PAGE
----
Dependency Injection Container

In order to better manage our dependencies, we can use a design pattern known as a dependency injection container. But what does that mean? We can create a class, who’s primary purpose is to return instances of each of our classes. Let’s have a look at how this could work. Below I have our current scenario, along with an example of how we could implement a very simple dependency injection container.

<?PHP //Our Current Code
	$Database = new Database();
	$UserModel = new UserModel($Database);
	$User = new User('mattpresland',$UserModel);
?>
<?PHP //Dependency Injection Container

	class Container {
		public function newDatabase(){
			$Database = new Database();    
			return $Database;
		}

		public function newUserModel(){
			$UserModel = new UserModel($this->newDatabase());
			return $UserModel;
		}

		public function newUser($Username){
			$User = new User($Username, $this->newUserModel());
			return $User;
		}
	}

	//To create an instance of our User class, we now only need to call
	$Container = new Container();
	$User = $Container->newUser('mattpresland');
	$User2 = $Container->newUser('mickeymouse');
?>

When we create a new instance of our User class, we now only need to call our newUser() method within our container class. Notice how we do not need to pass any dependencies in! Our container class knows how to create each of the dependencies, and will create them as needed to return an instance of the class we have requested. If we now want to change how a UserModel is constructed, we only need to change the getUserModel() method in our container class with the updated dependencies.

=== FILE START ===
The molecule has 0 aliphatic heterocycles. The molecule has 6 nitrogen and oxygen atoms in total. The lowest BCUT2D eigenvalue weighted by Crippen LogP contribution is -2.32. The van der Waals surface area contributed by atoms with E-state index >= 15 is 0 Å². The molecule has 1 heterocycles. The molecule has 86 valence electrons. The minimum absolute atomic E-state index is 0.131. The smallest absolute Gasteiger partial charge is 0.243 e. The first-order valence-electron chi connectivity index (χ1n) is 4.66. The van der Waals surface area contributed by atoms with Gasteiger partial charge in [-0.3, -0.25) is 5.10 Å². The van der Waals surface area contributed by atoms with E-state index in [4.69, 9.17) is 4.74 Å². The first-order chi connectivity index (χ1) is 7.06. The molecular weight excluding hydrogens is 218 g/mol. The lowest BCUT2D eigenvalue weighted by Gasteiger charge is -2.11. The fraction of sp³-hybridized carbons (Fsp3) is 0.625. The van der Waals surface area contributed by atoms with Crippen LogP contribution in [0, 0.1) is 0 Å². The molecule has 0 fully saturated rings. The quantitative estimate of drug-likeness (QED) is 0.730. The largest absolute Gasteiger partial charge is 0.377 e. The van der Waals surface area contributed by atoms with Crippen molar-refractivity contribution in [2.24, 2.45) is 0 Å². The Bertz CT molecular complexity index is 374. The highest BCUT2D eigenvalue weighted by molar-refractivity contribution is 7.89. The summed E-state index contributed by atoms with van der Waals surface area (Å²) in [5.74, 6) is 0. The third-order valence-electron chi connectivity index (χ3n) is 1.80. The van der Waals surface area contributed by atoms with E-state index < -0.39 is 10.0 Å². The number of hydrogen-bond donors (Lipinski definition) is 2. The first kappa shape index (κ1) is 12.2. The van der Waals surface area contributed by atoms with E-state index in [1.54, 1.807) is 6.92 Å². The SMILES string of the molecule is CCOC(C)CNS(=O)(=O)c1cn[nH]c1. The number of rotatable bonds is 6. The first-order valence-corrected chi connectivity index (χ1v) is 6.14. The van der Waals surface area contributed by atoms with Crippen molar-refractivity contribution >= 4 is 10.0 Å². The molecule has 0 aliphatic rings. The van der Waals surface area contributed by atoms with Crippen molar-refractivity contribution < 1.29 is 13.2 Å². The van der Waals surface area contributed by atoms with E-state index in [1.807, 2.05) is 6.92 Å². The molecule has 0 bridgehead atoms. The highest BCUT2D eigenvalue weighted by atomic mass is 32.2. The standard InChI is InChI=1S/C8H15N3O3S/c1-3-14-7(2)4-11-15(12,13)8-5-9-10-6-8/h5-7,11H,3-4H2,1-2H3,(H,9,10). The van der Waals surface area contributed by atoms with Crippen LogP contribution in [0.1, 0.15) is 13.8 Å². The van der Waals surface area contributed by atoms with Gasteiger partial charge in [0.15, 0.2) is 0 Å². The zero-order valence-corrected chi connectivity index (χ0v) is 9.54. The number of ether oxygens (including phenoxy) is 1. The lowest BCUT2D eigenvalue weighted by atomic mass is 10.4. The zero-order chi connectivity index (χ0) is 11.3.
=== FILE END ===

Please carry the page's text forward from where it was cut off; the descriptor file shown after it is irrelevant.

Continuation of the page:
In other tutorials and articles, you may see further development of dependency injection containers in the form of registry type containers, where more generic methods are called, which look up a registry of classes and dependencies. An example of this can be seen at Envato Tuts+. I personally prefer more readable code, and as a result for our simple application I will stick with the example we have here.

Since we are using test based development, I have created an empty Database class, a UserModel class that depends on the Database Class, and I have made the UserModel class a dependency of our User class. I have then written a test to check that the UserModel attribute of our User class is an instance of the UserModel class, and likewise written a test for the UserModel class to ensure its Database attribute is an instance of the Database class.

The full class files, and tests are shown below. Note how when we now create an instance of our User class in our tests, we now first get an instance of our Container class, and then use Container->newUser()

<?PHP
	class Database{

	}

	class UserModel{
	   private $Database;
	   public function __construct($Database){
		   $this->Database = $Database;
	   }
	}

	class User{

		private $Username;
		private $UserModel;

		public function __construct($Username, $UserModel){
			if(!is_string($Username)){
				throw new InvalidArgumentException('Username is not a valid string!');
			}
			$this->Username = $Username;
			$this->UserModel = $UserModel;
		}

		public function getUsername(){
			return $this->Username;
		}
	}

	class UserTest extends PHPUnit_Framework_TestCase{

		public $TestUser;
		public $Container;

		public function setUp(){
			$this->Container = new Container();
			$this->TestUser = $this->Container->newUser('mattpresland');
		}

		public function testUserClassHasUsernameAttribute(){
			$this->assertClassHasAttribute('Username', 'User', 'The Class User does not have an attribute named Username');
		}